With the constraints in place you can create a full evolutionary system. Again, recall that evolution only needs Variation, Retention and  Selection. The criteria of selection have been defined.
Variation & Retention is taken care off by choosing (Variation) areas of concern, projects, and action; taking into account the results of the selection process (retention).
Putting it all together, in an abstract form, the system looks like this:

Components of an evolutionary system

  1. Variation & Retention – Hypothesis
    1. I choose (Variation)
      1. areas of concern
      2. projects
      3. actions
        taking into account the results of the selection process (Retention)
  2. Selection – Test
    1. How actions fulfil life
    2. How actions fulfil projects
    3. How projects fulfil areas of concern
    4. How the selection process is itself


My actual implementation is as follows:
– Every day I diary on how my day was like (this keeps records of my lived experience)
– Every week I summarise my daily experience and think about how my actions mapped to projects, how projects mapped to areas of concern, and how those areas of concern are what I care about
– I save all of this knowledge in a knowledge repository (Retention)
– Then I choose action for the next week, taking into account the original constraints plus the knowledge in the knowledge repository (Variation & Selection)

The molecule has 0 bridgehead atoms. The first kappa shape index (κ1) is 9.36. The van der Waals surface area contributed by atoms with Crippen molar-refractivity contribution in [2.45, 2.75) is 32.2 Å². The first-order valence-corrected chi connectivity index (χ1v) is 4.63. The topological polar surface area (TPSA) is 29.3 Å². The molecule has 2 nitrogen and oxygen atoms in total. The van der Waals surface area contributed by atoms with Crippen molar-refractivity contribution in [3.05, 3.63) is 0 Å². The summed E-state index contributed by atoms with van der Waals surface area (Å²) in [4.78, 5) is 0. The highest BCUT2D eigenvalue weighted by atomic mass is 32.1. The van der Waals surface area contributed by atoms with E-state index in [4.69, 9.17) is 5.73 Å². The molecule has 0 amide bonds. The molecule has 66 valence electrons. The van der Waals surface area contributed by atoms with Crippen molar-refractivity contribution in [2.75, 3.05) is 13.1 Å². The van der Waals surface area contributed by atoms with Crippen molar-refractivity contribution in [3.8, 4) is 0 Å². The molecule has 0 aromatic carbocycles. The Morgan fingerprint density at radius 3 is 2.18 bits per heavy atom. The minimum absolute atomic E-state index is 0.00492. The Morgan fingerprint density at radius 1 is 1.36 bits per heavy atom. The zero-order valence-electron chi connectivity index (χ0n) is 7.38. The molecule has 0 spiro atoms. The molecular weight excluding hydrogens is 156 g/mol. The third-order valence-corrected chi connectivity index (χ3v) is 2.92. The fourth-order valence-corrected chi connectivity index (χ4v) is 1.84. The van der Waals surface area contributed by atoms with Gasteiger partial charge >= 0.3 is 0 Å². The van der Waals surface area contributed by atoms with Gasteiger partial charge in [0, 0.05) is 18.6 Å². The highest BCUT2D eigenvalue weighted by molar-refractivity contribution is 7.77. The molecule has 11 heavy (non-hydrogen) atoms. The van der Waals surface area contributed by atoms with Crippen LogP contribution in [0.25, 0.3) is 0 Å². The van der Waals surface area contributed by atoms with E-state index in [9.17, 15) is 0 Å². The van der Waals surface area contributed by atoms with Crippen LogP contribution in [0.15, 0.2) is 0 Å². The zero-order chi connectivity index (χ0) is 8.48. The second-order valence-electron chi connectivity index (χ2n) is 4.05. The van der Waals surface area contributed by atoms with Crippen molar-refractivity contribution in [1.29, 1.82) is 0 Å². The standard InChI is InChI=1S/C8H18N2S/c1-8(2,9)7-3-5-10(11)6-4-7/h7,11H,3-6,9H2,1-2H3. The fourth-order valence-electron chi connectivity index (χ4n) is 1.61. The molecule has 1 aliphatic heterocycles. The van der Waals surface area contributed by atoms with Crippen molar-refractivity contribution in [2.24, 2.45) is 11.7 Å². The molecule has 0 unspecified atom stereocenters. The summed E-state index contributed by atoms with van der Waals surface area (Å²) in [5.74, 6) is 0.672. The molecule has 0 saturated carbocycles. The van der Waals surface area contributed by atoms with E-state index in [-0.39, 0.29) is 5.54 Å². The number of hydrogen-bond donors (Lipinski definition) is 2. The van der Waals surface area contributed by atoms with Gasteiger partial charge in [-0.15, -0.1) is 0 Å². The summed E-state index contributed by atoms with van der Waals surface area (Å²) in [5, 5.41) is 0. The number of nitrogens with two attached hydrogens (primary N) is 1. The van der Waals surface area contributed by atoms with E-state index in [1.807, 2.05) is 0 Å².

– Every month I choose areas of concern and associated projects taking into account the original constraints plus the knowledge in the knowledge repository (Variation & Selection)
– Every month I review the whole system, especially the selection constraints: what is my felt sense of the past month, of the past day, of the past week? Am I moving forward in the right direction, is my life where I want it to be?

Final thoughts

Notice how powerful this system is, flowing with you, changing itself as your felt sense changes, constantly responding to new information instead of discarding it. It is not a “work system” or a “productivity system” not even an “attention management system” but a constantly-updated-respondant-to-your-felt-sense-experience-and-knowledge life design system.
It is lighter than GTD, and it evolves with you and your self-knowledge. You can see each actions/projects/areas of concern choice as a hypothesis and each daily and weekly review as a test for your set of hypothesis. Over time the system allows you to evolve theories about yourself that accurately match your desires of how life feels like and what you are about, the somethings that you do.